In short, no.
To elaborate (because I have many thoughts on this!), I'll share a story about a colleague I managed as a result of some organizational restructuring.
I was genuinely excited to have this woman join my team because my observation was that was incredibly effective in her role. Of course, coming to join my team would be somewhat of a departure for her; she was new to product and the role at the time on my team was to drive outcomes that generally required more complicated technical builds. I was asked by this colleague, "Are you looking for someone with technical skills? How can I be more technical?"
Technical skills are great. I value these skills as that's my background. I went to school for Computer Science and spent a good decade getting compensated for writing code. However, as I shared with this direct report, you don't actually need to know how to code to be a good product manager.
What would be valuable instead? Critical thinking skills (which, incidentally, you don't need an engineering degree to exhibit).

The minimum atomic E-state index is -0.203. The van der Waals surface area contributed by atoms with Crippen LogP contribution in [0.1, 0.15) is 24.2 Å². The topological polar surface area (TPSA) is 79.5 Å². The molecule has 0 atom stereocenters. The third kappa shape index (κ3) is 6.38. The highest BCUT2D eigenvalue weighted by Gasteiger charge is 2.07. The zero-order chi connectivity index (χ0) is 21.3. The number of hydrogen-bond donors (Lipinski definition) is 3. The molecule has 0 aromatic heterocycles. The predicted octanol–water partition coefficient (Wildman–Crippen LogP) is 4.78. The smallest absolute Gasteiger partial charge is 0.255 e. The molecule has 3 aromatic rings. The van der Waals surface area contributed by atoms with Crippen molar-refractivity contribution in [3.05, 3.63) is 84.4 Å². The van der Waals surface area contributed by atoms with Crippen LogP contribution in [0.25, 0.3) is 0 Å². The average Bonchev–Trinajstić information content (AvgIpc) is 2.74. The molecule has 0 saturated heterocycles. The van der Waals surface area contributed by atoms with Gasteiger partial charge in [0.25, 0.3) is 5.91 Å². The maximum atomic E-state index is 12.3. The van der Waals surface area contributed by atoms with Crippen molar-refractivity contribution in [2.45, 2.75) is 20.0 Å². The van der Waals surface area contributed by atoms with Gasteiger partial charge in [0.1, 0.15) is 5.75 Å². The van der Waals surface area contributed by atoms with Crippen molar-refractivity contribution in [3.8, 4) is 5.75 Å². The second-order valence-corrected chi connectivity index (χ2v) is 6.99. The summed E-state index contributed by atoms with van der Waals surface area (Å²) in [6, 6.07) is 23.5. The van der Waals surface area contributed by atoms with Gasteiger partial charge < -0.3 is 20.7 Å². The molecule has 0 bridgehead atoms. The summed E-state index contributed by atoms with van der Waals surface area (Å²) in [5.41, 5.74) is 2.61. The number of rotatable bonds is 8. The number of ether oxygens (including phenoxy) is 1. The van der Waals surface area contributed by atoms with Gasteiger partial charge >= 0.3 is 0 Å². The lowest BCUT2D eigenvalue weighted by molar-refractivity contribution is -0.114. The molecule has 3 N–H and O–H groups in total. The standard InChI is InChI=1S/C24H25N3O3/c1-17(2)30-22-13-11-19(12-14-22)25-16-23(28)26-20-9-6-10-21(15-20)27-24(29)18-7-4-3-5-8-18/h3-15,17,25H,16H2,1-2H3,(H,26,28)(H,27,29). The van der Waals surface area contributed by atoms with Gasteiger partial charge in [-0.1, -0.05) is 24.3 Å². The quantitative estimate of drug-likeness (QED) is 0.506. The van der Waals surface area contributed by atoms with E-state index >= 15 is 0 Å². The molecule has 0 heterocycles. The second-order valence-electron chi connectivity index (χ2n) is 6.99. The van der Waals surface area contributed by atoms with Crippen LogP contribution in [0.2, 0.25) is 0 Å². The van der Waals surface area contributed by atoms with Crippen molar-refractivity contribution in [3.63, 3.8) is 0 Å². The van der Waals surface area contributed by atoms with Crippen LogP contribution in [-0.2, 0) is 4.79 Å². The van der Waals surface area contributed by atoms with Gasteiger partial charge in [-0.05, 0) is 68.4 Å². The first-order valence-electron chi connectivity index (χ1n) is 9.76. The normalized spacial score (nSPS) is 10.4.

I ended up sharing with this colleague information on logical data flows (this article from lucidchart.com is probably the best resource I've seen on the topic). You don't necessarily need to know what language the product is written in but it's helpful (especially in a large, matrixed organization) to know how data flows into and out of your product. And, to be able to clearly map that out in a drawing that simplifies and explains that for others (i.e. folks who are not technical)? That's the secret sauce that I was looking for that I still think leads to success.
To be able to do this, you have to be comfortable with being uncomfortable: learning and uncovering information, piecing things together bit by bit, asking lots of questions (and not being afraid that this makes you look dumb). And then, once you have that understanding of your product at a macro level, instead of micro-managing technology delivery, you can focus your energy on the discovery of opportunities to advance your key results (see the very helpful chart here for guidance on what that means as far as being a good or even great PM!).
Interested in learning how to code? That's great and I welcome you to the community with open arms! But if the only reason you are learning is because you feel you must for a product role, I encourage you to re-think that perspective.